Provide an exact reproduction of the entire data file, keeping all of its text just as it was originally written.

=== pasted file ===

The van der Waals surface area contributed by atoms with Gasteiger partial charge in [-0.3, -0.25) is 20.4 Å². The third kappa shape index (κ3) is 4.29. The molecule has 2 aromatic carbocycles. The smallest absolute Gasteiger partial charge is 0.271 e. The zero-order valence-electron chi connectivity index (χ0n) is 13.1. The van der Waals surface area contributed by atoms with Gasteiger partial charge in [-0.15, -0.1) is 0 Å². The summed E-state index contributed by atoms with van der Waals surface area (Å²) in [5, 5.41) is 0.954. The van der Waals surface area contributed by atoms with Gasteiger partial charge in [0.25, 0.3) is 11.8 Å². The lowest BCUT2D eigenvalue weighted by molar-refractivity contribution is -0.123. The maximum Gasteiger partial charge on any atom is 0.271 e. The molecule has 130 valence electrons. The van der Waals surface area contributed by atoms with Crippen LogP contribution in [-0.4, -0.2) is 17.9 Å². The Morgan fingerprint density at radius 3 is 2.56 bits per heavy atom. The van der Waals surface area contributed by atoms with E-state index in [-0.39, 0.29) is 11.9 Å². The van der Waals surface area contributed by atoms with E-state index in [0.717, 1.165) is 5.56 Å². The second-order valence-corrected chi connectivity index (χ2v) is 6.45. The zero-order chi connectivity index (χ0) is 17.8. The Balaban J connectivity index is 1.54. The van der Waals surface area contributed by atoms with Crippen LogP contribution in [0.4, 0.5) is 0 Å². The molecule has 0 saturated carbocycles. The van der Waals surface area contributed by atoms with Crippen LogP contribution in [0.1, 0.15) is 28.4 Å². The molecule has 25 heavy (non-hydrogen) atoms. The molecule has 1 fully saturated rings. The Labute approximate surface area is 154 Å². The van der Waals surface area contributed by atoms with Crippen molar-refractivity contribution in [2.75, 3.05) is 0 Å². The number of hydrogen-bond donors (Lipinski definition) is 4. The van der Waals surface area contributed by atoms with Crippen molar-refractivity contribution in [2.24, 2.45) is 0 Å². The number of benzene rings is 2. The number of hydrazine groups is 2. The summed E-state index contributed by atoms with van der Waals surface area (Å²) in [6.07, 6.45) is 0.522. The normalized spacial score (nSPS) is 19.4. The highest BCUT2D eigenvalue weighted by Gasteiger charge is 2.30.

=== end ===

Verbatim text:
The van der Waals surface area contributed by atoms with Gasteiger partial charge in [-0.3, -0.25) is 20.4 Å². The third kappa shape index (κ3) is 4.29. The molecule has 2 aromatic carbocycles. The smallest absolute Gasteiger partial charge is 0.271 e. The zero-order valence-electron chi connectivity index (χ0n) is 13.1. The van der Waals surface area contributed by atoms with Gasteiger partial charge in [-0.15, -0.1) is 0 Å². The summed E-state index contributed by atoms with van der Waals surface area (Å²) in [5, 5.41) is 0.954. The van der Waals surface area contributed by atoms with Gasteiger partial charge in [0.25, 0.3) is 11.8 Å². The lowest BCUT2D eigenvalue weighted by molar-refractivity contribution is -0.123. The maximum Gasteiger partial charge on any atom is 0.271 e. The molecule has 130 valence electrons. The van der Waals surface area contributed by atoms with Crippen LogP contribution in [-0.4, -0.2) is 17.9 Å². The Morgan fingerprint density at radius 3 is 2.56 bits per heavy atom. The van der Waals surface area contributed by atoms with E-state index in [-0.39, 0.29) is 11.9 Å². The van der Waals surface area contributed by atoms with E-state index in [0.717, 1.165) is 5.56 Å². The second-order valence-corrected chi connectivity index (χ2v) is 6.45. The zero-order chi connectivity index (χ0) is 17.8. The Balaban J connectivity index is 1.54. The van der Waals surface area contributed by atoms with Crippen LogP contribution in [0.4, 0.5) is 0 Å². The molecule has 0 saturated carbocycles. The van der Waals surface area contributed by atoms with Crippen LogP contribution in [0.1, 0.15) is 28.4 Å². The molecule has 25 heavy (non-hydrogen) atoms. The molecule has 1 fully saturated rings. The Labute approximate surface area is 154 Å². The van der Waals surface area contributed by atoms with Crippen molar-refractivity contribution in [2.75, 3.05) is 0 Å². The number of hydrogen-bond donors (Lipinski definition) is 4. The van der Waals surface area contributed by atoms with Crippen molar-refractivity contribution in [2.24, 2.45) is 0 Å². The number of benzene rings is 2. The number of hydrazine groups is 2. The summed E-state index contributed by atoms with van der Waals surface area (Å²) in [6.07, 6.45) is 0.522. The normalized spacial score (nSPS) is 19.4. The highest BCUT2D eigenvalue weighted by Gasteiger charge is 2.30.